KANSAS CITY (MO)
Kansas City Star [Kansas City MO]
April 30, 2021
By Melissa Henneberger
Sister Jeanne Christensen, the last member of the Sisters of Mercy still working in Kansas City, packed up her electric blue Corolla and drove back to her hometown of Omaha last week, ending her order’s service here after 134 years.
Kansas City women in particular have reason to thank her and all who came before her for that service. Because the sisters showed up for us, my sisters.
They’ve been doing that since the order’s foundress, Catherine McAuley, spent her inheritance to open the first House of Mercy as a shelter and school for women and girls in Dublin in 1827. But their history in Kansas City began on Aug. 2, 1887, when Sr. Mary Agnes Dunne arrived from Kentucky to set up a home for young working women living on their own in what Sr. Kathleen O’Brien, author of a history of the Sisters of Mercy, called this “newly large and unscrupulous city.”
The sisters also opened a family residence, St. Catherine’s Home, at 11th Street and Forest Avenue. They taught generations of Kansas City children in a number of different schools, and in the early years, sometimes slept in their classrooms, since the home for women at Sixth and Cherry streets was so crowded.
When Christensen moved here in 1967, just a year out of college, she taught, too, and lived over the store, so to speak, in a convent on top of St. Peter’s School.
Most of her career, though, has been in building affordable housing — and, it’s no exaggeration to say, building a fairer world.
REHABBED EAST SIDE HOUSING, WORKED WITH ABUSE VICTIMS
In 1985, she founded Mercy Housing K.C., which still develops and builds safe, affordable housing for families. “I was the executive director, the grant writer, the everything,” rehabbing housing on the East Side. When she worked with banks on financing, “I was known as, ‘Here comes Sister; she wants a deal.’ “ On the side, she managed an eight-plex, “to help pay for what I was doing.”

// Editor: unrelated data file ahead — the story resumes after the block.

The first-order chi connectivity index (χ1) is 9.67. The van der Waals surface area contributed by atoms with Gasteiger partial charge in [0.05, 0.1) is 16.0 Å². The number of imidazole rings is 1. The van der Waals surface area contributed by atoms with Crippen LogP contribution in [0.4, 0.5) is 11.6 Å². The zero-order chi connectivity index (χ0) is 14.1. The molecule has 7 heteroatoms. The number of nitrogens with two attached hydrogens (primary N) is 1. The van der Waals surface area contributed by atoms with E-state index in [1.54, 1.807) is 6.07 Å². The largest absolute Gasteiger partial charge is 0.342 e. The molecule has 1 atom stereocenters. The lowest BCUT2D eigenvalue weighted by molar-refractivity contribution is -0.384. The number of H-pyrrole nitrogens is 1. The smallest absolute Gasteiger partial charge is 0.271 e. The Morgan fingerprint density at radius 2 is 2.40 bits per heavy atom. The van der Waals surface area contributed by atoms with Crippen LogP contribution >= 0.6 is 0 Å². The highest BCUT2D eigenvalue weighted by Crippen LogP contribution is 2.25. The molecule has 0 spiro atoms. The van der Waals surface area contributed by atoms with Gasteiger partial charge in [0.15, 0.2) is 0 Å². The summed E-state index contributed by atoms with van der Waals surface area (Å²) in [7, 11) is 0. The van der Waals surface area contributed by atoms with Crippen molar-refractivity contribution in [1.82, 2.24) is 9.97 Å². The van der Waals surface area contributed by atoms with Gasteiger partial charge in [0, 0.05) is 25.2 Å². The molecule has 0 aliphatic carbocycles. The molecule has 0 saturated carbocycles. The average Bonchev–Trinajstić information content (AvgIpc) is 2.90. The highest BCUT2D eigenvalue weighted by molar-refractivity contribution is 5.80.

The goal, as she always saw it, was for kids to be proud to get off the school bus in front of their homes. “We had up to 90 families by the time I stopped” a dozen years later. Yet with some 3,000 families on the waiting list for Section 8 housing, “there was always another 90 families right behind them.”
Christensen also wanted to be part of constructing a safer and more equitable church. As peace and justice director for the Kansas City-St. Joseph diocese under Bishop Raymond Boland, she spent four years as the victims’ advocate for 40 people who’d been abused by clergy and one whose sibling had been abused and then had committed suicide.
This was 2000 through 2004, at the height of the first Catholic clergy abuse scandal. “Out of all those we met, one was not credible; he wanted money.” The pain of all the others was so real that “you become like a secondary victim, and learn to cope with that.”